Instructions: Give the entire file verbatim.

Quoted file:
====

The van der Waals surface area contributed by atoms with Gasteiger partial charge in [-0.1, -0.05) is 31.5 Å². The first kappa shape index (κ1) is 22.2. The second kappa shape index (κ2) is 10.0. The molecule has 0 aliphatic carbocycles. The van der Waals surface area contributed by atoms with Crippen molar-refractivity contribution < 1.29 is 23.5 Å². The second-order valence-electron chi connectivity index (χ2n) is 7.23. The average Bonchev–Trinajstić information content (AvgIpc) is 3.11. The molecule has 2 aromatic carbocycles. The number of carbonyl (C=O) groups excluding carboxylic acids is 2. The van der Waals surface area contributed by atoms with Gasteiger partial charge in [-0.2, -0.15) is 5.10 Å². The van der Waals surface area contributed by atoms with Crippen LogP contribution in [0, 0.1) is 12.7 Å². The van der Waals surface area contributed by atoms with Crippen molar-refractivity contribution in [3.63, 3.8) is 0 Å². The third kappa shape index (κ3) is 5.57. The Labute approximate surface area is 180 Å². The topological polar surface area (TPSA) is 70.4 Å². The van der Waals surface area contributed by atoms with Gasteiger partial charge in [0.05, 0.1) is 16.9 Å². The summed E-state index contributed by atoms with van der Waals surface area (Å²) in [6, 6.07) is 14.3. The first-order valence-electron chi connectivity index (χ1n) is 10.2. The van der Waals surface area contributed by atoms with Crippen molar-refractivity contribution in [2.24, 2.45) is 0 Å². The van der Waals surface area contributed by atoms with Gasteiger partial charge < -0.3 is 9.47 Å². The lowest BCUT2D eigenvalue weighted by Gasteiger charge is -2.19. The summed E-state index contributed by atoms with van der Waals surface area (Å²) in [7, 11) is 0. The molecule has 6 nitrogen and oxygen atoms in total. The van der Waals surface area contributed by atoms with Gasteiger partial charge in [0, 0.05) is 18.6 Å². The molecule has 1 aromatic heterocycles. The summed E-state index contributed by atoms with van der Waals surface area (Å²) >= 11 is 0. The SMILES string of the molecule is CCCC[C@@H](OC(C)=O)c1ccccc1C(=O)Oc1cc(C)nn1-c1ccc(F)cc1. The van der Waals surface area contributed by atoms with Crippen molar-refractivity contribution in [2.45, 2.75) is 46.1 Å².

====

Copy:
The van der Waals surface area contributed by atoms with Gasteiger partial charge in [-0.1, -0.05) is 31.5 Å². The first kappa shape index (κ1) is 22.2. The second kappa shape index (κ2) is 10.0. The molecule has 0 aliphatic carbocycles. The van der Waals surface area contributed by atoms with Crippen molar-refractivity contribution < 1.29 is 23.5 Å². The second-order valence-electron chi connectivity index (χ2n) is 7.23. The average Bonchev–Trinajstić information content (AvgIpc) is 3.11. The molecule has 2 aromatic carbocycles. The number of carbonyl (C=O) groups excluding carboxylic acids is 2. The van der Waals surface area contributed by atoms with Gasteiger partial charge in [-0.2, -0.15) is 5.10 Å². The van der Waals surface area contributed by atoms with Crippen LogP contribution in [0, 0.1) is 12.7 Å². The van der Waals surface area contributed by atoms with Crippen molar-refractivity contribution in [3.63, 3.8) is 0 Å². The third kappa shape index (κ3) is 5.57. The Labute approximate surface area is 180 Å². The topological polar surface area (TPSA) is 70.4 Å². The van der Waals surface area contributed by atoms with Gasteiger partial charge in [0.05, 0.1) is 16.9 Å². The summed E-state index contributed by atoms with van der Waals surface area (Å²) in [6, 6.07) is 14.3. The first-order valence-electron chi connectivity index (χ1n) is 10.2. The van der Waals surface area contributed by atoms with Crippen molar-refractivity contribution in [2.24, 2.45) is 0 Å². The van der Waals surface area contributed by atoms with Gasteiger partial charge < -0.3 is 9.47 Å². The lowest BCUT2D eigenvalue weighted by Gasteiger charge is -2.19. The summed E-state index contributed by atoms with van der Waals surface area (Å²) in [7, 11) is 0. The molecule has 6 nitrogen and oxygen atoms in total. The van der Waals surface area contributed by atoms with Gasteiger partial charge in [0, 0.05) is 18.6 Å². The molecule has 1 aromatic heterocycles. The summed E-state index contributed by atoms with van der Waals surface area (Å²) >= 11 is 0. The SMILES string of the molecule is CCCC[C@@H](OC(C)=O)c1ccccc1C(=O)Oc1cc(C)nn1-c1ccc(F)cc1. The van der Waals surface area contributed by atoms with Crippen molar-refractivity contribution in [2.45, 2.75) is 46.1 Å².